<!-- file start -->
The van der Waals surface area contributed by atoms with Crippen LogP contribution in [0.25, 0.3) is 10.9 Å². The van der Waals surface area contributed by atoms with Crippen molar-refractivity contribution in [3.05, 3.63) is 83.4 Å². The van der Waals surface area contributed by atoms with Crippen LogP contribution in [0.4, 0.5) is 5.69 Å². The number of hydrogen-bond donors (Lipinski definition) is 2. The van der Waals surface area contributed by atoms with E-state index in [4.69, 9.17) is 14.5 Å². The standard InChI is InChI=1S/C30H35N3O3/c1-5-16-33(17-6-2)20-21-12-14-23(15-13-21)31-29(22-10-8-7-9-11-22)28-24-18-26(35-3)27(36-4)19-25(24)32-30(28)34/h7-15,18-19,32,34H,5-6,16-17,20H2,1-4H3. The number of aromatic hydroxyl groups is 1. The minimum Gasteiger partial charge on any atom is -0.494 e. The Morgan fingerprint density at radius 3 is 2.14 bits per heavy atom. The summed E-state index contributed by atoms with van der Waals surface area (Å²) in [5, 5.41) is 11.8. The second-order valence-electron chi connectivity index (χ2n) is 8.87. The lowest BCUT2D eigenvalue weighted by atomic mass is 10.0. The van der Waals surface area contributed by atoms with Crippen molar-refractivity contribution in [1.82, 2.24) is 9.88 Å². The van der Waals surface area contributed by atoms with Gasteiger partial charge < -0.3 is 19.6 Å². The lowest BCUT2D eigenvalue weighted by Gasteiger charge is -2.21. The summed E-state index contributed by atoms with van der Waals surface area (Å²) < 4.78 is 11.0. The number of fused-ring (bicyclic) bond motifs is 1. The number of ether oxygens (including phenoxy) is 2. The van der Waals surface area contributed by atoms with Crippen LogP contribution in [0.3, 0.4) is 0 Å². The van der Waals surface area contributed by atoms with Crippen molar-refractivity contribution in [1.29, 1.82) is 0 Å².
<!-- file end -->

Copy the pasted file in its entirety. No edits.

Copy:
The van der Waals surface area contributed by atoms with Crippen LogP contribution in [0.25, 0.3) is 10.9 Å². The van der Waals surface area contributed by atoms with Crippen molar-refractivity contribution in [3.05, 3.63) is 83.4 Å². The van der Waals surface area contributed by atoms with Crippen LogP contribution in [0.4, 0.5) is 5.69 Å². The number of hydrogen-bond donors (Lipinski definition) is 2. The van der Waals surface area contributed by atoms with E-state index in [4.69, 9.17) is 14.5 Å². The standard InChI is InChI=1S/C30H35N3O3/c1-5-16-33(17-6-2)20-21-12-14-23(15-13-21)31-29(22-10-8-7-9-11-22)28-24-18-26(35-3)27(36-4)19-25(24)32-30(28)34/h7-15,18-19,32,34H,5-6,16-17,20H2,1-4H3. The number of aromatic hydroxyl groups is 1. The minimum Gasteiger partial charge on any atom is -0.494 e. The Morgan fingerprint density at radius 3 is 2.14 bits per heavy atom. The summed E-state index contributed by atoms with van der Waals surface area (Å²) in [5, 5.41) is 11.8. The second-order valence-electron chi connectivity index (χ2n) is 8.87. The lowest BCUT2D eigenvalue weighted by atomic mass is 10.0. The van der Waals surface area contributed by atoms with Crippen molar-refractivity contribution in [1.82, 2.24) is 9.88 Å². The van der Waals surface area contributed by atoms with Gasteiger partial charge < -0.3 is 19.6 Å². The lowest BCUT2D eigenvalue weighted by Gasteiger charge is -2.21. The summed E-state index contributed by atoms with van der Waals surface area (Å²) < 4.78 is 11.0. The number of fused-ring (bicyclic) bond motifs is 1. The number of ether oxygens (including phenoxy) is 2. The van der Waals surface area contributed by atoms with Crippen LogP contribution in [0.3, 0.4) is 0 Å². The van der Waals surface area contributed by atoms with Crippen molar-refractivity contribution in [1.29, 1.82) is 0 Å².